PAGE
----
Can I use it for multisig co-signing?
Yes, but we recommend using TAPSIGNER for multisig
Can I use it on an untrusted computer?
Yes, it's safe to verify and load a SATSCARD on an untrusted computer. The private key is generated inside and never leaves the SATSCARD, regardless of any malware and keyloggers that may be present on a connected computer — assuming you have never typed out the CVC (spend code).
After unsealing, we recommend using a trusted phone or computer since using the spend code reveals the private key. You need a trusted device anyway since you are sending the funds from the SATSCARD to some other Bitcoin address, and you want to avoid unnecessary risks.
What if I forget my password?
There is no password nor seedphrase!
The CVC (spend code) is etched onto the back of the card and travels with it.
The CVC confirms you are holding the card (and it's not in your back pocket on the bus).
How do I know the verification link is genuine?
A different random nonce (short for "number once," a single-use numerical value used in cryptography) is signed each time you tap the card on your phone to receive the URL over NFC. Our server verifies the signature and uniqueness of the nonce. In fact, it's impossible to recover a payment address if the signature is tampered with.
You can also tap again to get a new nonce and corresponding signature.
Is this a centralized service?
No. It is never necessary to use a centralized service with SATSCARD. It provides convenient links to existing third-party blockchain explorer services and this site. Still, there is no need to use those because our protocol is fully open and the private keys are stored on the card itself.
You can use any Bitcoin wallet that monitors the blockchain with SATSCARD so long as the wallet uses our NFC protocol.
How do I know the manufacturer doesn't know the private key?
When creating a new slot, you have the option of providing a 32-byte chain code. That chain code, plus a private key picked by the SATSCARD, are combined using the BIP-32 standard to derive the payment address (m/0).
You can use the chain code you provided and the public part of the SATSCARD's key (shared even when sealed) to derive the payment address. Matching this address with the one given by the card means you can be sure the SATSCARD used your entropy (the chain code). Even if the SATSCARD was using a fixed private key, access to the funds is not possible since the chain code is unknown to anyone else.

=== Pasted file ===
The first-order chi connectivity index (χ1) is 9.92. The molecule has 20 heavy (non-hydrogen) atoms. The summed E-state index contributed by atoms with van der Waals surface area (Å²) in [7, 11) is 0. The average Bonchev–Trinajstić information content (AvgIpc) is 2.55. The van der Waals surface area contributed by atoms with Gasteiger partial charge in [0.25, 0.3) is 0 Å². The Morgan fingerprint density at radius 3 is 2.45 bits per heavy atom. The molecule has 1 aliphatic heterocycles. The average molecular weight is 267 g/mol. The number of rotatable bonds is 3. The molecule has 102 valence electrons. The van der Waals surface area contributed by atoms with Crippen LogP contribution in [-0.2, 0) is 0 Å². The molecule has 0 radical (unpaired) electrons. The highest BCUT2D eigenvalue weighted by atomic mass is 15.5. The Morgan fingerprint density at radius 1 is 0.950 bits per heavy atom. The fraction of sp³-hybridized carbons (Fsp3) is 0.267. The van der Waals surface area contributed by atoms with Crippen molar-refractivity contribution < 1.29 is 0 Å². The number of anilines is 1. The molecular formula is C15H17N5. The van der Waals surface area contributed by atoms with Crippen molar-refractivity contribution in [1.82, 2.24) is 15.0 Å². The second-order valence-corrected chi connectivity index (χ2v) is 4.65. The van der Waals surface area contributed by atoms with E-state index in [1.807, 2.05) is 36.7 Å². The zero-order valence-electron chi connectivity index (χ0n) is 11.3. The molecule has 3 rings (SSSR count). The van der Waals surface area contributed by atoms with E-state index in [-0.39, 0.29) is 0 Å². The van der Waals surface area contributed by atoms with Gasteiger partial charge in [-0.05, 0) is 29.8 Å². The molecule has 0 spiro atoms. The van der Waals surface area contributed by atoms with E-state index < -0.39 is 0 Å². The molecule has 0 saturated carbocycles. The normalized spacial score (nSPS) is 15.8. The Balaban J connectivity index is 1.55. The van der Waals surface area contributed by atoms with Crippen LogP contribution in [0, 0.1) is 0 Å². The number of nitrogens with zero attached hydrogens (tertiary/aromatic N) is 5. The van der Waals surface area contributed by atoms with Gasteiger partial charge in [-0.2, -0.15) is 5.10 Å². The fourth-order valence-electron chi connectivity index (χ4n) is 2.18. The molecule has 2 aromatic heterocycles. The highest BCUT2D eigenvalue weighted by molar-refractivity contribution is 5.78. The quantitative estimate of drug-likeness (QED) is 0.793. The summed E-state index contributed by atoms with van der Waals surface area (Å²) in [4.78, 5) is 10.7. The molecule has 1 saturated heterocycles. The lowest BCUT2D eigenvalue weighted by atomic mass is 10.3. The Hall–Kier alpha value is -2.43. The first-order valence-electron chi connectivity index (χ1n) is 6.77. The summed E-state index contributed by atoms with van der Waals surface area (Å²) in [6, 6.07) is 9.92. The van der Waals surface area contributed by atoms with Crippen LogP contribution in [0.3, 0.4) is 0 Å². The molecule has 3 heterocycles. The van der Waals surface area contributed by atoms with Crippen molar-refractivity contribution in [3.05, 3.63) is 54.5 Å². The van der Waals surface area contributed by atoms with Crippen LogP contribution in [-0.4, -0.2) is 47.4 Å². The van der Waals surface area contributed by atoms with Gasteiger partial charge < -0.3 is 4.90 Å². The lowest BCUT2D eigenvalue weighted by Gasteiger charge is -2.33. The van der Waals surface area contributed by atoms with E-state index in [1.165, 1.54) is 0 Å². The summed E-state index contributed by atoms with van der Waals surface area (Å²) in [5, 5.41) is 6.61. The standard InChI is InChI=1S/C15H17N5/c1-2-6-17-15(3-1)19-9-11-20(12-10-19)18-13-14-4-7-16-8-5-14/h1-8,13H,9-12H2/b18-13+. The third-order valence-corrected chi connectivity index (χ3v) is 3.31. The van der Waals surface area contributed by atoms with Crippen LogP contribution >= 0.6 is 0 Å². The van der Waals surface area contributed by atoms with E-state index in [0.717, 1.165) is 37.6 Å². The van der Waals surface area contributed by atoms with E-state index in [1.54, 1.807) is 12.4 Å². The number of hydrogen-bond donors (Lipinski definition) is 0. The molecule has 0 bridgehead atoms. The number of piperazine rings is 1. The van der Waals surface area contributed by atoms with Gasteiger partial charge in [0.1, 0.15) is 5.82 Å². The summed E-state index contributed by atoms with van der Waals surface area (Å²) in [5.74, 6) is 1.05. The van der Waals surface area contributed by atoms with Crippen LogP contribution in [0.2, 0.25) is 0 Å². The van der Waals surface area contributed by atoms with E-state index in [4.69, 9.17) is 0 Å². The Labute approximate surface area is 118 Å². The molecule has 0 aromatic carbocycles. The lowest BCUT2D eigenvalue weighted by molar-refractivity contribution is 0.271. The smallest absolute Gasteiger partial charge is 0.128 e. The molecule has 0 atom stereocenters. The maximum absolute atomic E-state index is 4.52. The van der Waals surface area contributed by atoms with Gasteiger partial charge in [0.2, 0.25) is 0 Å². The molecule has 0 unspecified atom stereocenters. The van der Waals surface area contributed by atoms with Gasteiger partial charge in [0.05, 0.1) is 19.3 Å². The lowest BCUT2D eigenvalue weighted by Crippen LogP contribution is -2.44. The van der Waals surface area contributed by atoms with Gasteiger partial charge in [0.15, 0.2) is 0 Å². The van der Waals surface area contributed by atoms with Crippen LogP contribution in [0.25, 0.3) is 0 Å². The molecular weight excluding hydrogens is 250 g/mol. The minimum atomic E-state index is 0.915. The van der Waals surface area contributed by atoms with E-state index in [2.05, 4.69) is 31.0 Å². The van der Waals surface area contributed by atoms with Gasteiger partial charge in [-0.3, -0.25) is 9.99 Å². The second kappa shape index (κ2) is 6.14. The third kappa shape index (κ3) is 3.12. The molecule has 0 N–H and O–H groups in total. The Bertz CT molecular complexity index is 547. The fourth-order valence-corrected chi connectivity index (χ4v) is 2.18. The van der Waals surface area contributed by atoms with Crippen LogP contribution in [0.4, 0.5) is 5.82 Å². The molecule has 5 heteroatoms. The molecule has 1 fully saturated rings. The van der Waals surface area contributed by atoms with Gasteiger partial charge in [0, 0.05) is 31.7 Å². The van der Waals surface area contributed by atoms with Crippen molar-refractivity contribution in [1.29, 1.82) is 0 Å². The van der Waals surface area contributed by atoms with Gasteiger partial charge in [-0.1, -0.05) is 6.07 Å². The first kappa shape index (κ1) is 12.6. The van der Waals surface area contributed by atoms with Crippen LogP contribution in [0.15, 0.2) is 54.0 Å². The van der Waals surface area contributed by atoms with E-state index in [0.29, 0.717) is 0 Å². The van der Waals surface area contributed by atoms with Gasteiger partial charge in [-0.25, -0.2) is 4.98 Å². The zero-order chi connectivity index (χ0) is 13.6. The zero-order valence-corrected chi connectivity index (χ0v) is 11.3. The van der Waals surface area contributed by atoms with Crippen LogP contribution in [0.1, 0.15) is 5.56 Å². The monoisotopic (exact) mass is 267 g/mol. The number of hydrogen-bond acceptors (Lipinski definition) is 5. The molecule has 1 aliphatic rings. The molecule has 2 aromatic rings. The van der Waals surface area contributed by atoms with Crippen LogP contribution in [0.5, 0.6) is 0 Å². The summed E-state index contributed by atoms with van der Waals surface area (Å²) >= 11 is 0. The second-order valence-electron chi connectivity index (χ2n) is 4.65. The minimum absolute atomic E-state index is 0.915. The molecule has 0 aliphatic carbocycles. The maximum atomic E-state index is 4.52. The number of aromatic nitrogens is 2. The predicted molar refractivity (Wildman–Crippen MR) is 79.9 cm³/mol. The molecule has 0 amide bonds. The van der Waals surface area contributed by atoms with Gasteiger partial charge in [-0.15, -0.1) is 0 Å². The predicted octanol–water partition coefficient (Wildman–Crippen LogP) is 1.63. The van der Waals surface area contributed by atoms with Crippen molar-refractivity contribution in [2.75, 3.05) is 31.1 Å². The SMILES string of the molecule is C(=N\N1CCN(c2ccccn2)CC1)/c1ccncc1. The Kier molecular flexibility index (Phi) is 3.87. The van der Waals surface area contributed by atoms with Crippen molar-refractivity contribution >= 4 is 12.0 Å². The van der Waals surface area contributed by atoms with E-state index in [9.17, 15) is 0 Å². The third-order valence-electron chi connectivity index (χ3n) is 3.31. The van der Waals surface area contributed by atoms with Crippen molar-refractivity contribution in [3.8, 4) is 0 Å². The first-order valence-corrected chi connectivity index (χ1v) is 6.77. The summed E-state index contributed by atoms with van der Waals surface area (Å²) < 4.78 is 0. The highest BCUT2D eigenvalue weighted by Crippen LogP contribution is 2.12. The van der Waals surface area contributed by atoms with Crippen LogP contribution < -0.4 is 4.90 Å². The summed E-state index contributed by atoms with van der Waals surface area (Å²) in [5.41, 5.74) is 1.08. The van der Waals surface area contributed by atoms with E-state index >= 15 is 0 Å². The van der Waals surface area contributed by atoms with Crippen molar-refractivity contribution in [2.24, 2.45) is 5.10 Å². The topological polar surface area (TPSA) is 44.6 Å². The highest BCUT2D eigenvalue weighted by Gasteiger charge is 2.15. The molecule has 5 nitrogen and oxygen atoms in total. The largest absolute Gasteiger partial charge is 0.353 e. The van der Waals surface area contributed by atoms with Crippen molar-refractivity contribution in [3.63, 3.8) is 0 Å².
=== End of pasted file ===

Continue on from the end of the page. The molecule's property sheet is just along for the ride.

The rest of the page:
More about this in the key picking whitepaper.
Couldn't SATSCARD be generating private keys that look random but are all from the same HD (BIP-32) tree they control?
No. Each customer provides their own chain code for entropy. Before making a deposit, a customer can verify SATSCARD incorporated the chain code entropy when generating the keys. At the factory, we use the Bitcoin block hash of a recent block as the chain code; this is also unpredictable since it's a product of the Bitcoin mining process.
In contrast, the original OPENDIME required you to unseal before verification. You also had to track all 256 bytes of entropy during ownership.
If I get a SATSCARD initialized by someone else, they will know the chain code (32 bytes) used, so maybe they know the private key?
No. The SATSCARD itself always provides 256 bits of high-quality entropy into the same process as BIP-32. The device carefully picks its contribution to the private key, using a TRNG certified by the card maker. The chip's hardware is certified to Common Criteria evaluation assurance level 6 (EAL6). That process covers the TRNG's operation and most of the crypto math we use.
Can I use a SATSCARD to sign a message?
Yes, a SATSCARD can sign arbitrary messages after it is unsealed.
What if I use a cheap generic NFC card and just copy the URL?
This doesn't work because the URL is dynamic. The card uses a different random nonce on each tap, and our server tracks nonce values and doesn't allow reuse.
In addition, real SATSCARDs are engraved at the factory by a particular laser system that leaves raised markings that are very difficult or impossible to change.
What if I make a malicious SATSCARD?
Each SATSCARD made by Coinkite carries a certificate, signed by our factory. Like the X.509 certificate chain for OPENDIME®, it can be traced back and verified in the field.
The Python code in cktap will always verify the certificate chain when speaking to a SATSCARD.
Verification does not require Internet access.
What about an active MiTM attack or relay attack over NFC?
A man-in-the-middle can't change what you're doing with the card. ECDH (Elliptic-curve Diffie-Hellman) is used to encrypt key values like the card verification code (CVC) required to modify the card or view keys. Similarly, when being read from the card, the private key is encrypted with ECDH.
- Card size: ID-1: 85.6 × 53.98mm
- Temperature limits: -15℃ ~ 50℃
- There are no magnetic or gravity constraints.
- The presumed operational lifespan is 10 years.
- Communications by NFC via ISO-7816, specifically ISO/IEC 7816-4:2020 and/or ISO/IEC 14443-A.
Still have questions? Contact support: [email protected]